A new study published this week has revealed the possibility that large-scale development of wind and solar in the Sahara Desert could result in increases to local temperature, precipitation, and vegetation, resulting in overall beneficial environmental changes.
Researchers from the University of Illinois and the University of Maryland published a new article in the journal Science this week entitled Climate model shows large-scale wind and solar farms in the Sahara increase rain and vegetation which reveal the results of a climate-modelling study focused on the development of large-scale wind and solar in the Sahara Desert. Based on the premise that wind and solar farms are known to have local effects on heat, humidity, and other facts that may be beneficial or detrimental to the regions in which they are situated, the new study is among the first to model the impact large-scale wind and solar development has on the local climate and vegetation.
“Previous modeling studies have shown that large-scale wind and solar farms can produce significant climate change at continental scales,” said lead author Yan Li, a postdoctoral researcher in natural resources and environmental sciences at the University of Illinois. “But the lack of vegetation feedbacks could make the modeled climate impacts very different from their actual behavior.”
The researchers — including Eugenia Kalnay and Safa Motesharrei at the University of Maryland — focused on the Sahara Desert for several reasons, according to Li: “We chose it because it is the largest desert in the world; it is sparsely inhabited; it is highly sensitive to land changes; and it is in Africa and close to Europe and the Middle East, all of which have large and growing energy demands.”
The study simulated capacity well above what is needed, including 3 terawatts (TW) of wind and 79 TW of solar. “In 2017, the global energy demand was only 18 terawatts, so this is obviously much more energy than is currently needed worldwide,” Li said, but the model revealed that wind farms at such levels caused regional warming of near-surface air temperature, with greater changes in the minimum temperatures than in maximum temperatures. “The greater nighttime warming takes place because wind turbines can enhance the vertical mixing and bring down warmer air from above,” the authors explained.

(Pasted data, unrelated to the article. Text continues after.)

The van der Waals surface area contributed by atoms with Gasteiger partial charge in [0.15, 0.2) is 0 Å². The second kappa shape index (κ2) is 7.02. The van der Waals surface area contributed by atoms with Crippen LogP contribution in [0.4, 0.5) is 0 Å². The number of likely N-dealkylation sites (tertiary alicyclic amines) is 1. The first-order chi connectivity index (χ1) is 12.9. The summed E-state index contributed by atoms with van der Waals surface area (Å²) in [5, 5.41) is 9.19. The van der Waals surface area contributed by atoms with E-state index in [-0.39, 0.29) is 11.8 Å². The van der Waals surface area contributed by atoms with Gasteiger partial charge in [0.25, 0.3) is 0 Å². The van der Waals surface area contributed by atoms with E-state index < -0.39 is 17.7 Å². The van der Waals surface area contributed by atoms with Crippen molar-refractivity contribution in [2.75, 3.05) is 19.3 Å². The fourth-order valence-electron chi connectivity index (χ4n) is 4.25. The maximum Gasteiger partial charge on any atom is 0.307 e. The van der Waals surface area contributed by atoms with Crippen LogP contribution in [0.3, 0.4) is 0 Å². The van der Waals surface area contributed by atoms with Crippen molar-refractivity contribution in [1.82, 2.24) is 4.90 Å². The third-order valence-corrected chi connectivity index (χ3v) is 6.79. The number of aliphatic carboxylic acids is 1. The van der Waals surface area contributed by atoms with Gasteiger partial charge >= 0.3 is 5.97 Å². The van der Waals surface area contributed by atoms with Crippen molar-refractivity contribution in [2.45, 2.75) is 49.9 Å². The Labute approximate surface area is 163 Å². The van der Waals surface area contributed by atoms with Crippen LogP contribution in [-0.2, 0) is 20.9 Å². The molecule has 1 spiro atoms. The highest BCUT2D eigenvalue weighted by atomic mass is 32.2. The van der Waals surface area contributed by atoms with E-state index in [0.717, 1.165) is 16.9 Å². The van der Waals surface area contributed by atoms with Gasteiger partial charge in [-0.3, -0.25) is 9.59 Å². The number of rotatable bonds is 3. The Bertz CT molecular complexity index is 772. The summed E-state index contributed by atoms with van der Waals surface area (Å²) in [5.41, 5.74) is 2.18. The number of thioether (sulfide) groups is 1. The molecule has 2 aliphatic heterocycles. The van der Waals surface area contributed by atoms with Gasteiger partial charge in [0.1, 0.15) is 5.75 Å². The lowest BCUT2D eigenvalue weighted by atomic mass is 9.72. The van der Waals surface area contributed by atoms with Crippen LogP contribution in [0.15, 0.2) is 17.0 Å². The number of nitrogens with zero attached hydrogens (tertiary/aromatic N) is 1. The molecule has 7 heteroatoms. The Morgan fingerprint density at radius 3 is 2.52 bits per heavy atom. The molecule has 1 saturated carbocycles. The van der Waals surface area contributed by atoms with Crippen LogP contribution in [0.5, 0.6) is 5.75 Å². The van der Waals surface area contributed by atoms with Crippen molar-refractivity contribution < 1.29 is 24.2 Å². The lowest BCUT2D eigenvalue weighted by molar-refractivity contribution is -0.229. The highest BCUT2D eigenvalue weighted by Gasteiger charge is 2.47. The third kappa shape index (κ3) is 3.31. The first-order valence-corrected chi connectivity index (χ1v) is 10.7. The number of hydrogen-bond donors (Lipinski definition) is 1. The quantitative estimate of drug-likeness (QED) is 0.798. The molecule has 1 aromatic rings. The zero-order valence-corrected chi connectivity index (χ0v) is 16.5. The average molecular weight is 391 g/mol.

The model showed that precipitation also increased by as much as 0.25 millimeters per day on average in regions with wind farm installations, “a doubling of precipitation over that seen in the control experiments,” said Li.
The increase in precipitation also created benefits in the Sahel — the region between the Sahara and the Sudanian Savanna — with average rainfall increasing by 1.12 millimeters per day, which “in turn, leads to an increase in vegetation cover, creating a positive feedback loop,” according to Li.
Solar farms had a similarly positive impact on temperature and precipitation. “We found that the large-scale installation of solar and wind farms can bring more rainfall and promote vegetation growth in these regions,” explained Eugenia Kalnay from the University of Maryland. “The rainfall increase is a consequence of complex land-atmosphere interactions that occur because solar panels and wind turbines create rougher and darker land surfaces.”
“The increase in rainfall and vegetation, combined with clean electricity as a result of solar and wind energy, could help agriculture, economic development and social well-being in the Sahara, Sahel, Middle East and other nearby regions,” added Maryland’s Safa Motesharrei.
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